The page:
In 1899 the Stovel Print Company started producing a household magazine. The publication was modest–less than 20 pages, no covers or photographs, no colour–but striking, and it did what its creators hoped it would do. It served as an extended advertisement for the services of their decade-old Winnipeg-based company.

The Stovel Print Company had started in 1889, “with a few fonts of type and a small hand press” (Historical Outline of the House of Stovel). By 1899 they had expanded to a new building at the corner of McDermot Ave. and Arthur St., and had purchased the first job linotype in Western Canada. They had also merged with a lithography and engraving firm, allowing their services to expand until they could boast separate departments for photo-engraving, stereotyping and electrotyping, and more.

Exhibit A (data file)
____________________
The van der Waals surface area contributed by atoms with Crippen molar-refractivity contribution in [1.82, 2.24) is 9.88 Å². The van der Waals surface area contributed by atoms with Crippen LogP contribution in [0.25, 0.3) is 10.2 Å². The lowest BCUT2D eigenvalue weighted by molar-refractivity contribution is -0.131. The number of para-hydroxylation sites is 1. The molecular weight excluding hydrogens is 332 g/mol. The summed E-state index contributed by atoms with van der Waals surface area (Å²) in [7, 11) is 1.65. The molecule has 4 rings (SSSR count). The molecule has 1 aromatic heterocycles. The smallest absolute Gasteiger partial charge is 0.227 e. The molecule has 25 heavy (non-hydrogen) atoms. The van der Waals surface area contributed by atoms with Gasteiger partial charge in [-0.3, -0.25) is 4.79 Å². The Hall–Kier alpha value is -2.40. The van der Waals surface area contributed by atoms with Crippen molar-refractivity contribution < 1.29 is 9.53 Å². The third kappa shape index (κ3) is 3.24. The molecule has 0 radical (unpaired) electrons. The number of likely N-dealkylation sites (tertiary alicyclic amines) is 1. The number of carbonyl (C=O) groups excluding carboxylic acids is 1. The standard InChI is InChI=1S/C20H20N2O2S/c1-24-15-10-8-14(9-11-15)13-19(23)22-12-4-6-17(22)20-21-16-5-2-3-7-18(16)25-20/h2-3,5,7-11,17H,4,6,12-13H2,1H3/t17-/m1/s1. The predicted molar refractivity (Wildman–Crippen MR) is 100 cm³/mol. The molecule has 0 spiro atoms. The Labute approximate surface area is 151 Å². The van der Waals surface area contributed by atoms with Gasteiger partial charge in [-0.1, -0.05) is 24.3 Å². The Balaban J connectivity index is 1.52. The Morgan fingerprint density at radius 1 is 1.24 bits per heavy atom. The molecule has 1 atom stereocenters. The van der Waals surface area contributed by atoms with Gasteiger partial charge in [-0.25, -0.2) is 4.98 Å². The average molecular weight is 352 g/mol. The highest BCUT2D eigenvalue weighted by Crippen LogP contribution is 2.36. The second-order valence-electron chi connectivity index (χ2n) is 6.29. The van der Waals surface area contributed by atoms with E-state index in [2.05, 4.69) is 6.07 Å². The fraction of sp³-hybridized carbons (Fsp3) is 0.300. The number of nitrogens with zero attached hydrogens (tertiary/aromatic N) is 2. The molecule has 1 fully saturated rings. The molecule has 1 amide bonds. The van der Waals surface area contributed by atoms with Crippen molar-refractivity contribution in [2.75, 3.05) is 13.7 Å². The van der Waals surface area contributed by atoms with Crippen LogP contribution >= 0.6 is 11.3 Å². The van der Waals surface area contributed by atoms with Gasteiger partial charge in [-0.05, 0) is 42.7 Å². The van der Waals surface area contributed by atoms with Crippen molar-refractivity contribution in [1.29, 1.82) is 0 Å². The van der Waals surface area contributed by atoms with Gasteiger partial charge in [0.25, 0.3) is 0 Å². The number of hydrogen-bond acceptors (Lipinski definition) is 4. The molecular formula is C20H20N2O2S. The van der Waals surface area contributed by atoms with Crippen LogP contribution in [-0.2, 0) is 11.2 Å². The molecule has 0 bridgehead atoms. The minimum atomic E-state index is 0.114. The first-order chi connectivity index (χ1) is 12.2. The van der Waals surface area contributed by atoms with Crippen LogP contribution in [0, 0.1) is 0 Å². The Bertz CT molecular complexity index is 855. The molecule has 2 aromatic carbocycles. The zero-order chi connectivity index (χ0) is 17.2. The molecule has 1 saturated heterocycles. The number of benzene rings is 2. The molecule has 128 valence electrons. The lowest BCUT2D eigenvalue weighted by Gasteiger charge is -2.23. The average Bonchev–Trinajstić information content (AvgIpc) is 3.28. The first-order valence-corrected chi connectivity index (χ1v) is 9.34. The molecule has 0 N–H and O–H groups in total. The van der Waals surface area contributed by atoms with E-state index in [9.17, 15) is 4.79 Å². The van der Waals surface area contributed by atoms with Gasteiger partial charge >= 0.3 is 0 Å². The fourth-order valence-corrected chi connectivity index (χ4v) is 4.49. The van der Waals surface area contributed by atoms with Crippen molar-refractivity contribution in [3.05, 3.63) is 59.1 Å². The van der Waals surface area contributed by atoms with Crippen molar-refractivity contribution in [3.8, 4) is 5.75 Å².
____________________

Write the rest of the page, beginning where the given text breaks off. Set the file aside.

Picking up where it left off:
The Western Home Monthly, as they called their magazine, became a catalogue of what the Stovel Company could do, growing more sophisticated over the years as technology improved. Over time they added photographs, illustrated covers, and glossy full-colour inserts. They also serialized novels by now-canonical authors like Martha Ostenso and Laura Goodman Salverson. But throughout the magazine’s 32-year run,* advertising always drove their progress: advertising for what they could do, and advertising for household and personal products.

This almost-full-page ad from the May 1901 issue is a good example. In the 14-page issue, it is the largest illustration and the most detailed. It advertises Dr. McLaughlin’s Electric Belt and The Western Home Monthly at the same time. 


{Image courtesy of Peel’s Prairie Provinces, a digital initiative of the University of Alberta Libraries}

On the pages of The Western Home Monthly we can watch print technology and advertising culture mature hand in hand. And pretty soon, courtesy of Peel’s Prairie Provinces, everyone will be able to explore its pages.

*In 1932 The Western Home Monthly became The National Home Monthly.

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